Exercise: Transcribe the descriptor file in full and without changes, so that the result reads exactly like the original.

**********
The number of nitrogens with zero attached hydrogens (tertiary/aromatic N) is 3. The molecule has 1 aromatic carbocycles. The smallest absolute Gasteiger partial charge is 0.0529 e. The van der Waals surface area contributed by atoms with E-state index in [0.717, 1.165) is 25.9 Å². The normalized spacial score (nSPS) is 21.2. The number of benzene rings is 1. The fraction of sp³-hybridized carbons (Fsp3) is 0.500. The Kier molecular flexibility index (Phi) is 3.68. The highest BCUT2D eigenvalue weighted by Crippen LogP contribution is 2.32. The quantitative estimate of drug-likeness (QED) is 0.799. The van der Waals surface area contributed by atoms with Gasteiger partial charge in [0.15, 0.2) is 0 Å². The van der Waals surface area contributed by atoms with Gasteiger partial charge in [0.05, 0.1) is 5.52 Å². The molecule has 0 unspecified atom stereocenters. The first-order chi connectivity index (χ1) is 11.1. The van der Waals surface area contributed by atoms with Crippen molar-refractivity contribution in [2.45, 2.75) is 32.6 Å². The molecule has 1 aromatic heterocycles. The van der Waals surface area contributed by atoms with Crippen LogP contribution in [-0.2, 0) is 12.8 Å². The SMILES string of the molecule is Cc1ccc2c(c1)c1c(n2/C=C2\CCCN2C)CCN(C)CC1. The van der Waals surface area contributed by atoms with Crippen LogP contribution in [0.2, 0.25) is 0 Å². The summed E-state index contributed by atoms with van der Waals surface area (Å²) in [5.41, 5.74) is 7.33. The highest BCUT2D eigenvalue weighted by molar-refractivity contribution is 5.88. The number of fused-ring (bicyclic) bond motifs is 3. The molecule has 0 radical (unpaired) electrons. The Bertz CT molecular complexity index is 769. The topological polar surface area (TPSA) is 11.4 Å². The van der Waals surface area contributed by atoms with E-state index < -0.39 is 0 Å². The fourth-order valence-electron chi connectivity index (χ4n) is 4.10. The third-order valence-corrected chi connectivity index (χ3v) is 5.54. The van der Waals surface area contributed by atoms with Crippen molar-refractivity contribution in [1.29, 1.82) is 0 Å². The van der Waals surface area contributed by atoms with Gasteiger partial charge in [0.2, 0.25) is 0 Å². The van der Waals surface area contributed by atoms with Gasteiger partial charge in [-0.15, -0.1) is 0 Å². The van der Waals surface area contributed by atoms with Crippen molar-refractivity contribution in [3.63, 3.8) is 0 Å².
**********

The number of nitrogens with zero attached hydrogens (tertiary/aromatic N) is 3. The molecule has 1 aromatic carbocycles. The smallest absolute Gasteiger partial charge is 0.0529 e. The van der Waals surface area contributed by atoms with E-state index in [0.717, 1.165) is 25.9 Å². The normalized spacial score (nSPS) is 21.2. The number of benzene rings is 1. The fraction of sp³-hybridized carbons (Fsp3) is 0.500. The Kier molecular flexibility index (Phi) is 3.68. The highest BCUT2D eigenvalue weighted by Crippen LogP contribution is 2.32. The quantitative estimate of drug-likeness (QED) is 0.799. The van der Waals surface area contributed by atoms with Gasteiger partial charge in [0.15, 0.2) is 0 Å². The van der Waals surface area contributed by atoms with Gasteiger partial charge in [0.05, 0.1) is 5.52 Å². The molecule has 0 unspecified atom stereocenters. The first-order chi connectivity index (χ1) is 11.1. The van der Waals surface area contributed by atoms with Crippen molar-refractivity contribution in [2.45, 2.75) is 32.6 Å². The molecule has 1 aromatic heterocycles. The van der Waals surface area contributed by atoms with Crippen LogP contribution in [-0.2, 0) is 12.8 Å². The SMILES string of the molecule is Cc1ccc2c(c1)c1c(n2/C=C2\CCCN2C)CCN(C)CC1. The van der Waals surface area contributed by atoms with Crippen LogP contribution in [0.2, 0.25) is 0 Å². The summed E-state index contributed by atoms with van der Waals surface area (Å²) in [5.41, 5.74) is 7.33. The highest BCUT2D eigenvalue weighted by molar-refractivity contribution is 5.88. The number of fused-ring (bicyclic) bond motifs is 3. The molecule has 0 radical (unpaired) electrons. The Bertz CT molecular complexity index is 769. The topological polar surface area (TPSA) is 11.4 Å². The van der Waals surface area contributed by atoms with E-state index < -0.39 is 0 Å². The fourth-order valence-electron chi connectivity index (χ4n) is 4.10. The third-order valence-corrected chi connectivity index (χ3v) is 5.54. The van der Waals surface area contributed by atoms with Crippen molar-refractivity contribution in [1.29, 1.82) is 0 Å². The van der Waals surface area contributed by atoms with Gasteiger partial charge in [0.2, 0.25) is 0 Å². The van der Waals surface area contributed by atoms with Gasteiger partial charge in [-0.15, -0.1) is 0 Å². The van der Waals surface area contributed by atoms with Crippen molar-refractivity contribution in [3.63, 3.8) is 0 Å².